Waiting for loon tunes
No sound characterizes the Bearskin Lodge experience more definitively than the call of a loon. A quote from a blurb for the Duluth Kiwanis Club, which is offering a stay at Bearskin Lodge as an auction item this weekend, illustrates how integral a loon call is to a Bearskin visit. Kiwanis Club member (and Bearskin guest) Grant Nelson wrote this about staying at Bearskin Lodge:
Imagine waking up in your own private cabin on the border of the pristine Boundary Waters Canoe Area. You walk outside, breathing deeply in the crisp morning air, and as you listen, you hear loons singing their melodious chorus. Meandering down a short trail, you reach your own private dock and for a long moment, take in the awesome beauty of East Bearskin Lake.
Our guests come here for the seclusion and quiet, but in reality, guests don’t actually want complete quiet. They want the silence to be broken up occasionally by a beautiful loon tremolo. We’ve all learned to listen for that sound when we’re here.
Our unexpectedly early spring has presented us with ample opportunities to enjoy the outdoors this April. We’re hiking and canoeing at Bearskin right now like we normally would be in late May. It’s just a little too quiet, though – the loon songs are missing.
You can’t blame the loons for failing to arrive on ‘ice out” day April 3rd. Last year loons showed up in early May when East Bearskin was still covered with ice. We watched them circle the lake, futilely searching for a safe landing spot, probably wondering why they didn’t vacation oceanside a little longer.
We thought we saw loons on East Bearskin several times this month, but each time it’s been a black and white loon imposter. The Golden Eye Ducks were the first to arrive. From far away they can resemble a loon, but don’t have quite the right size, shape, or swimming style to fool an observer for long. More of a party bird than loons, Golden Eyes tend to hang out in the bay with throngs of their duck buddies.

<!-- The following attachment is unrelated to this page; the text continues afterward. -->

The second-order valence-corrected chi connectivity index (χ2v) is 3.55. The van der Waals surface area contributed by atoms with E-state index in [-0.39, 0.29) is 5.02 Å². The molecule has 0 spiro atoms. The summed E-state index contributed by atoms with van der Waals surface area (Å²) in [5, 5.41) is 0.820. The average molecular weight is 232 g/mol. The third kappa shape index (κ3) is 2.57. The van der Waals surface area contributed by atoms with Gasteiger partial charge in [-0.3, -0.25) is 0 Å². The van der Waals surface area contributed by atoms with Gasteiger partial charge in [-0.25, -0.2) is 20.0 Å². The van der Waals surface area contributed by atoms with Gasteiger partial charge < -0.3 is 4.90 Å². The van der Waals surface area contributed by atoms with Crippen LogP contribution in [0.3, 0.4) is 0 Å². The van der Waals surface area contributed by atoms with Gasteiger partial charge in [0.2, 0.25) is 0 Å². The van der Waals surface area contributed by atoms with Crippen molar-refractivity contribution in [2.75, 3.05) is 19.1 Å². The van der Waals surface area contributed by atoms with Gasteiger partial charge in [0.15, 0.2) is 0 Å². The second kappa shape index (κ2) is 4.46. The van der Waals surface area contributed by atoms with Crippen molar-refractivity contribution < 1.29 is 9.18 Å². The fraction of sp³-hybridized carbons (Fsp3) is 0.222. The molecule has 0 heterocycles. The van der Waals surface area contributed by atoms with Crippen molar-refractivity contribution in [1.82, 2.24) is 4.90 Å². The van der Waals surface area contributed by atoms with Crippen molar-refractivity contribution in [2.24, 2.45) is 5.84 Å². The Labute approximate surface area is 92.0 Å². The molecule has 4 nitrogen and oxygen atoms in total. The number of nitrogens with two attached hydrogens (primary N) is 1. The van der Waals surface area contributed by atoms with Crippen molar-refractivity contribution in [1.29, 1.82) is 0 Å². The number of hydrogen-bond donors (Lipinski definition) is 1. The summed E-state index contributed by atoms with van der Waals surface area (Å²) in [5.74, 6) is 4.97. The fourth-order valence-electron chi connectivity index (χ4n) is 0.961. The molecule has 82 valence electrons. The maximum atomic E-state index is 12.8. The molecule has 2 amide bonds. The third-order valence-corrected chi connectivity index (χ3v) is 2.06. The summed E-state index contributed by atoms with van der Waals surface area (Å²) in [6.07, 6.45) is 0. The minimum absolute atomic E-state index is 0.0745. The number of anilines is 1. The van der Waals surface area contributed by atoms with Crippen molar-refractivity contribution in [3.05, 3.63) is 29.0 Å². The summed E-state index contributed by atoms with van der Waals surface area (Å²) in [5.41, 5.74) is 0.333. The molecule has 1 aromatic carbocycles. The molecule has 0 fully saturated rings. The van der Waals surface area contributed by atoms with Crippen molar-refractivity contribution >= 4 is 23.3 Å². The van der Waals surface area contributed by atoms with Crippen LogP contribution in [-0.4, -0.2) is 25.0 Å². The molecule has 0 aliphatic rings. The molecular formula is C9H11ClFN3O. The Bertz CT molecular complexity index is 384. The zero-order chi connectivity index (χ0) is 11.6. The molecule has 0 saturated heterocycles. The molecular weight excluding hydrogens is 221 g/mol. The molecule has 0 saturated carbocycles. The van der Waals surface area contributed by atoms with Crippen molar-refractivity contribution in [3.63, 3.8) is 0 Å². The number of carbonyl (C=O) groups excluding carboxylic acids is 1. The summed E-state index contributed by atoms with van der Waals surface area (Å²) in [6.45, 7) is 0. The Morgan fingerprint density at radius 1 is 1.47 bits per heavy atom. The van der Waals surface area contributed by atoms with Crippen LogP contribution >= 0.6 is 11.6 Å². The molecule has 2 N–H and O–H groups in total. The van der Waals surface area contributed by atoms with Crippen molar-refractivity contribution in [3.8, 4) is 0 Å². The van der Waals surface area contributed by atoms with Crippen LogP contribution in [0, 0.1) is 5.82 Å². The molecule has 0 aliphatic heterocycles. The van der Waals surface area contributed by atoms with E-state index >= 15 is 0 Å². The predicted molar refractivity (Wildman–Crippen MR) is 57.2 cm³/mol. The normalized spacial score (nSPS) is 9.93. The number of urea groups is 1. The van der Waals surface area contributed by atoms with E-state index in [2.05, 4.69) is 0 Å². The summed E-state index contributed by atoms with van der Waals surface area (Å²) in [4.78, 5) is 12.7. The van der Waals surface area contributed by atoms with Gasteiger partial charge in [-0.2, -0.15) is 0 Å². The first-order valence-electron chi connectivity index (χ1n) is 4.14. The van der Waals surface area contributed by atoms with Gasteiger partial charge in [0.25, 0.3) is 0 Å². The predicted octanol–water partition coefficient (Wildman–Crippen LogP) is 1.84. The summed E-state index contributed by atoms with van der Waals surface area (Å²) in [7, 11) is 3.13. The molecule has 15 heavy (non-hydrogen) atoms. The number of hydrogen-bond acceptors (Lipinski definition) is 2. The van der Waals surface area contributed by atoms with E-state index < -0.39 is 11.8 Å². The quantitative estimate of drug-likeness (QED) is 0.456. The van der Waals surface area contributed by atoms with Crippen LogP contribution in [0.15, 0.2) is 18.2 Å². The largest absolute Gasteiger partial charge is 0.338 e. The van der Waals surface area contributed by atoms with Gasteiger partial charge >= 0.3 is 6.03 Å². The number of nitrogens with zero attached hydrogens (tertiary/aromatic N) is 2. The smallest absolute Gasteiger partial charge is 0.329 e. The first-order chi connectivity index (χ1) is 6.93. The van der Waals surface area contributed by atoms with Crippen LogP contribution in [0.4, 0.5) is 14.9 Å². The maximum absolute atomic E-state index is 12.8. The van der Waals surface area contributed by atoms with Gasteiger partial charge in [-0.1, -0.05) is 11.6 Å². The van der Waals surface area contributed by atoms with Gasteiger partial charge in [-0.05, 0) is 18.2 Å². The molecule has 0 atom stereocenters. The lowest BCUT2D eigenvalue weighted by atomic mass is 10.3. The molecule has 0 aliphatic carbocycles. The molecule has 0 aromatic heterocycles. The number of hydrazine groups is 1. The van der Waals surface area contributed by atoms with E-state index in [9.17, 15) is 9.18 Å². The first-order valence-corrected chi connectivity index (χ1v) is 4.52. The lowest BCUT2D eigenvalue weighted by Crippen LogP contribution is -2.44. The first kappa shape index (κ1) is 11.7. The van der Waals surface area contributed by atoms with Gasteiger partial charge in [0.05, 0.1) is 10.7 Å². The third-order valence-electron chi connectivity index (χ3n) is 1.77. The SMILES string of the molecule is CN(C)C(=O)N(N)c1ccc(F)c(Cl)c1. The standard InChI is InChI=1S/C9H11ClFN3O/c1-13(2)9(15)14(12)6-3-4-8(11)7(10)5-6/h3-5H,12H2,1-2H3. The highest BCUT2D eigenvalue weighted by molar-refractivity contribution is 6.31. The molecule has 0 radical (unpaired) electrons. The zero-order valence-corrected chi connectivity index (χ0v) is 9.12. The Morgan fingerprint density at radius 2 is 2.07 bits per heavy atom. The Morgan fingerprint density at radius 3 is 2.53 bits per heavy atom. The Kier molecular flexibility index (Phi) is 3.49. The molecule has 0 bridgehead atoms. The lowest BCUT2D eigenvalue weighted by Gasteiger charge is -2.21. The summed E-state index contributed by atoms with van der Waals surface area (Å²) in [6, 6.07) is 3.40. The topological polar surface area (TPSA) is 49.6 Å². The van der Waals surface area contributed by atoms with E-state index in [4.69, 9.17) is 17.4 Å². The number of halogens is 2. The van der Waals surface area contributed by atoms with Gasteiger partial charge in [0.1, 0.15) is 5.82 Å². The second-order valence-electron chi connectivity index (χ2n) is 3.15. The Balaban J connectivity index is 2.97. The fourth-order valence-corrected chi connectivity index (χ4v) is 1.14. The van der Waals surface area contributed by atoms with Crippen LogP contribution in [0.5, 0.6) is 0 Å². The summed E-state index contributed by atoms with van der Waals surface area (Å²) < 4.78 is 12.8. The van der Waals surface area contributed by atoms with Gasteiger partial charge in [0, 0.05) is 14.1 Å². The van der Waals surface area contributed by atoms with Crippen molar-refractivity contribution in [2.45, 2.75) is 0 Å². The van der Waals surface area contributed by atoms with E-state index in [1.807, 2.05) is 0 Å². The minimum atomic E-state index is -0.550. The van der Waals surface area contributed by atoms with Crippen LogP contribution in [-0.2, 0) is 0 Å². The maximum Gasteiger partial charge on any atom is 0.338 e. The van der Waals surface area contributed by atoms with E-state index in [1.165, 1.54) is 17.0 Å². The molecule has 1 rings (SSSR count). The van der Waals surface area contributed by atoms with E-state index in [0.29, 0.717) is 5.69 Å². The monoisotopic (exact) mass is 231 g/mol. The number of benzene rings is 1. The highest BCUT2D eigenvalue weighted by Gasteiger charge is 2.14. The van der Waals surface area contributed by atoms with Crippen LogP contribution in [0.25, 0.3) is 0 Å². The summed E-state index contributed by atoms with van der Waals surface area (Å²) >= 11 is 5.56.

Groups of Buffleheads were everywhere on East Bearskin for about a week, zooming crazily around and around the lodge. Buffleheads have hyperactivity issues. They just can’t sit still on the lake; they have to fly off chasing friends until late at night. When we first caught sight of a Bufflehead flying past the lodge, the distinctive black and white markings left us wondering if we’d just spotted a little, overly flappy loon. After the 1000th flyby, though, we quit even noticing. Loons have more sense than to fly in circles around the lodge all evening.
The arrival of Mergansers a couple days later almost fooled us again. In spite of their very distinctive punky hairstyles, the beak and neck of a Merganser bear some resemblance to a loon in silhouette. When they’re not trying to attract the opposite sex with fancy dance moves, the Mergansers have a subdued, solitary swimming style that more resembles loon behavior. And they do make noises, but Merganser sounds might be called more of a croak than a “melodious chorus.”
So every day we watch the lake for the black and white bird that will provide us with loon songs. We’ve been keeping track of loon migration at Journey North. Loons have been in the Twin Cities for awhile now, and showed up in the Duluth area last week. Andy heard loons yesterday on Seagull Lake. It won’t be long until we hear loon tunes again here. When the loons are singing their songs again on East Bearskin, maybe we can finally quit wondering when the next snowstorm is going to hit and accept that it really has turned into a beautiful spring on the Gunflint Trail!